Here’s everything you ever wanted to know about the Bank Identification Number (BIN.)
The International Organization of Standardization (ISO) oversees the standard that defines Issuer Identification Numbers (IIN,) known as BINs. The American Bankers Association (ABA) manages the pool of numbers available to card issuers.
As of April 2022, Visa and Mastercard started issuing BINs with 8-digit numbers. This did not have any effect on the length of the Primary Account Number (PAN.) Previously they were 6, sometimes even 4.
What can BINs tell us about the card that is being accepted for payment?
The first digit is the Major Industry Identifier (MII)
Information about the bank that issued the card, including whether it’s a domestic or foreign transaction
The card brand
Whether it’s a debit, prepaid, or credit card
Level of the card
The BIN information is what is used much of the time to identify fraudulent charges. If the issuing bank is in one country, but the cardholder’s shipping address or geographic location is another, this can be a red flag. If there’s a data breach, the BIN can be used to identify affected data.
The BIN information can also be used to determine whether the type of card presented is acceptable for the use case – for example, if a prepaid card is presented for a recurring subscription.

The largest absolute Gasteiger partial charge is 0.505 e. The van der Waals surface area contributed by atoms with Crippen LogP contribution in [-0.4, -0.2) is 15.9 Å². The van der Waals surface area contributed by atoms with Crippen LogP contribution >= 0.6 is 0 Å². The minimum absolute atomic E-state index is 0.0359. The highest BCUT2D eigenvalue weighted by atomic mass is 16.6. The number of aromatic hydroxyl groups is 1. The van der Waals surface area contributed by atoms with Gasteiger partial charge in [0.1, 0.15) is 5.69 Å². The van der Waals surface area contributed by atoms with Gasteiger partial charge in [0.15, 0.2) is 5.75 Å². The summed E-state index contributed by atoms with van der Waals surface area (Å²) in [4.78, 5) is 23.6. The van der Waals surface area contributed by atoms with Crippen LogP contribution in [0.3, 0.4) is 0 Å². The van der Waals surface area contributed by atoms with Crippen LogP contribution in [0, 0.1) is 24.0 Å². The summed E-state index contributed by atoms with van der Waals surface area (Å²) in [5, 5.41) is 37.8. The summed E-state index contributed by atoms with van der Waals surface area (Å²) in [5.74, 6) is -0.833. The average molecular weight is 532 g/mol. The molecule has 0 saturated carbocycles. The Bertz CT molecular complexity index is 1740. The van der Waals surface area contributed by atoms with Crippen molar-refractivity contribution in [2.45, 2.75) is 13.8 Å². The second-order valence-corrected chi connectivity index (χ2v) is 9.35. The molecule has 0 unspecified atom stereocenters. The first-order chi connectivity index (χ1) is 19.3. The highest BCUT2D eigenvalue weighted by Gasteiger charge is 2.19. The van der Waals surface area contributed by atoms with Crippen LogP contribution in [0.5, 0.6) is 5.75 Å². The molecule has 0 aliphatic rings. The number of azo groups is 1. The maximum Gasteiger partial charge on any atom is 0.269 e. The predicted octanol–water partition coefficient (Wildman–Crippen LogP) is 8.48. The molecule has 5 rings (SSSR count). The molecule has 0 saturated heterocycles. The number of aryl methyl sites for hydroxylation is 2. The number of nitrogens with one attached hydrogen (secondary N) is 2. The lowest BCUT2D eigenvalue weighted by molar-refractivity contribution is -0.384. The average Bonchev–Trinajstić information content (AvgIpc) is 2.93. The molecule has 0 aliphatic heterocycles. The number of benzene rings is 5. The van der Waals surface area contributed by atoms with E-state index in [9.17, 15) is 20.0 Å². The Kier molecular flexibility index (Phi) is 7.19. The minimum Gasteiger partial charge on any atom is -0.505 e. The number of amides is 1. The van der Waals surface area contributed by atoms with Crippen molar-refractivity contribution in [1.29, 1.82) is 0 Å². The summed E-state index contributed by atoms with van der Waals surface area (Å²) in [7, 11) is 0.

BIN Attack Fraud: This is when fraudsters use the first known 6-8 numbers of a credit card and then use software to automatically generate the remaining numbers. They test these combinations, usually with several small-amount authorizations to determine if the numbers are active and valid.
You may already be familiar with the term BIN as it used on the acquiring side. A BIN commonly refers to a group of merchants that belong to an ISO with an acquiring bank. The first 6 digits of a merchant number identify the acquiring BIN. Visa is renaming this identifier to “Acquiring Identifier” to minimize confusion with issuing BINs. This number will remain 6 digits.
There are a number of BIN lookup sites, which are helpful when investigating transactions. Check out this BIN lookup tool hosted by Chargebacks911.